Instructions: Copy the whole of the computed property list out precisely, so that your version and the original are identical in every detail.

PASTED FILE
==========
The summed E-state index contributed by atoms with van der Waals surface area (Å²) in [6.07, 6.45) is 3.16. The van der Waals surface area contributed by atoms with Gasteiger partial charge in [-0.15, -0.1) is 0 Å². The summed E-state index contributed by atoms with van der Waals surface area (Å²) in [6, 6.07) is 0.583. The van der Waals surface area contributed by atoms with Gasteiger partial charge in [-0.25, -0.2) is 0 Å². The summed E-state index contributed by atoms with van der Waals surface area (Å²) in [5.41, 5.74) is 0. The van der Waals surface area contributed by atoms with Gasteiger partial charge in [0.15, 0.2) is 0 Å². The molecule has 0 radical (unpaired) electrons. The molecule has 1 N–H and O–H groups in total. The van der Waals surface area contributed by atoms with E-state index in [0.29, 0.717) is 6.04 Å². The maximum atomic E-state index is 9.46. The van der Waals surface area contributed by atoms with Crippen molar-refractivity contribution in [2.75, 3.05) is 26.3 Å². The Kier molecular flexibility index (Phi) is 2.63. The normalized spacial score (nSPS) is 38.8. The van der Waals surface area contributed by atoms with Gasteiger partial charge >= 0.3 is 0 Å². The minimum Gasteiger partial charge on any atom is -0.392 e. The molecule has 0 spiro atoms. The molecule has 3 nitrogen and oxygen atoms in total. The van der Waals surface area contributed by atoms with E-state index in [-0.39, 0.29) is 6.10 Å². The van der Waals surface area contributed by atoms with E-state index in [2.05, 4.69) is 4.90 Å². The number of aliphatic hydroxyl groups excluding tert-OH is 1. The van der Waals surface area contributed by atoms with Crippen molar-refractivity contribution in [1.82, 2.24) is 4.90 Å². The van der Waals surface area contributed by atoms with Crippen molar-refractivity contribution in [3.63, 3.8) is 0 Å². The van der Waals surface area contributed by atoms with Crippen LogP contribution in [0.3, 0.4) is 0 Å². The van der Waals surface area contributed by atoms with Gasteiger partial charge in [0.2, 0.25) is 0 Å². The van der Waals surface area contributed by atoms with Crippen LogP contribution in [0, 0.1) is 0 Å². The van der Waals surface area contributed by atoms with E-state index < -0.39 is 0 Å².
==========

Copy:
The summed E-state index contributed by atoms with van der Waals surface area (Å²) in [6.07, 6.45) is 3.16. The van der Waals surface area contributed by atoms with Gasteiger partial charge in [-0.15, -0.1) is 0 Å². The summed E-state index contributed by atoms with van der Waals surface area (Å²) in [6, 6.07) is 0.583. The van der Waals surface area contributed by atoms with Gasteiger partial charge in [-0.25, -0.2) is 0 Å². The summed E-state index contributed by atoms with van der Waals surface area (Å²) in [5.41, 5.74) is 0. The van der Waals surface area contributed by atoms with Gasteiger partial charge in [0.15, 0.2) is 0 Å². The molecule has 0 radical (unpaired) electrons. The molecule has 1 N–H and O–H groups in total. The van der Waals surface area contributed by atoms with E-state index in [0.29, 0.717) is 6.04 Å². The maximum atomic E-state index is 9.46. The van der Waals surface area contributed by atoms with Crippen molar-refractivity contribution in [2.75, 3.05) is 26.3 Å². The Kier molecular flexibility index (Phi) is 2.63. The normalized spacial score (nSPS) is 38.8. The van der Waals surface area contributed by atoms with Gasteiger partial charge >= 0.3 is 0 Å². The minimum Gasteiger partial charge on any atom is -0.392 e. The molecule has 0 spiro atoms. The molecule has 3 nitrogen and oxygen atoms in total. The van der Waals surface area contributed by atoms with E-state index in [-0.39, 0.29) is 6.10 Å². The van der Waals surface area contributed by atoms with E-state index in [2.05, 4.69) is 4.90 Å². The number of aliphatic hydroxyl groups excluding tert-OH is 1. The van der Waals surface area contributed by atoms with Crippen molar-refractivity contribution in [1.82, 2.24) is 4.90 Å². The van der Waals surface area contributed by atoms with Crippen molar-refractivity contribution in [3.63, 3.8) is 0 Å². The van der Waals surface area contributed by atoms with Crippen LogP contribution in [0.3, 0.4) is 0 Å². The van der Waals surface area contributed by atoms with Gasteiger partial charge in [0.2, 0.25) is 0 Å². The van der Waals surface area contributed by atoms with Crippen LogP contribution in [0, 0.1) is 0 Å². The van der Waals surface area contributed by atoms with E-state index < -0.39 is 0 Å².